I was flicking through the Scrum Alliance site when I found an article entitled “The Accidental Scrum”. It was written by Royal Navy Logistics officer who was posted to a Ship that had to leave port sooner than expected. He had to have the ship ready to leave port in 5 days time when origionally he had been given a few weeks to prepare.
He describes the common sense approach that he took to prepare the ship for deployment. Coming from A software development background before being deployed to the Royal Navy, he knew nothing of Scrum and how it works. It was not until later that he would find that the method he took to get his ship ready was infact Scrum. He describes Scrum as a common sense approach, which when you think about it, scrum really is all about common sense. He describes in basic terms how he tackled getting the ship ready for deployment in a short time using Scrum.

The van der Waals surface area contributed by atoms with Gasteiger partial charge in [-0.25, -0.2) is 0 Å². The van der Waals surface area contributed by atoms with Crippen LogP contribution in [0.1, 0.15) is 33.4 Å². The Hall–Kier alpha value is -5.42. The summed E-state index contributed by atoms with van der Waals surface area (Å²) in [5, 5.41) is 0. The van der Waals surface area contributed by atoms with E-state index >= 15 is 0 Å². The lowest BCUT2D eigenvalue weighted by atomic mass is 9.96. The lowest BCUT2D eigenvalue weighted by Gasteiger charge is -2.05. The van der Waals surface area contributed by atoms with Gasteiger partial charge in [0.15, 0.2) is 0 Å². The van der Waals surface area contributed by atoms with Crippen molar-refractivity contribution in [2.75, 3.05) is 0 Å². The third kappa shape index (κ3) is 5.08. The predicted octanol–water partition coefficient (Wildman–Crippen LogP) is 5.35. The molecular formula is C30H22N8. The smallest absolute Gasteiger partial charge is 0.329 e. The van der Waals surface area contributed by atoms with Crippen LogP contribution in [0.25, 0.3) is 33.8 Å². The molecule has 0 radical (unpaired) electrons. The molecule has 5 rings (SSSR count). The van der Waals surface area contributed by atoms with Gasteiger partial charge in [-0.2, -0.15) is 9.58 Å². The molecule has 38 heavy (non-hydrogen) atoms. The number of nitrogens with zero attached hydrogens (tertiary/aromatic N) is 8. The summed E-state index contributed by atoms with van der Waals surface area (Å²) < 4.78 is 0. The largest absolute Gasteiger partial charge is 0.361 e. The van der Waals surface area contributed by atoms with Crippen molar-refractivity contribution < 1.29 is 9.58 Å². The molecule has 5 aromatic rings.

“Without knowing Scrum at all, I had set a sprint goal (“We have to be shippable, quite literally, in five days.”), developed the product & sprint backlogs (our deployment requirements and daily priorities), and established a daily scrum. I knew intuitively at the time that we had to come together at least daily to monitor progress and that any issues affecting the sprint goal had to be resolved by me, so that the team could be left to deliver. Now I understand that what I was doing was setting up daily scrums and acting as ScrumMaster for the team.”
This is an interesting article for me, as up until recently I have only been focusing on Scrum in a Software Development sense. I think that when you look at Scrum as a bigger picture you begin to understand it more.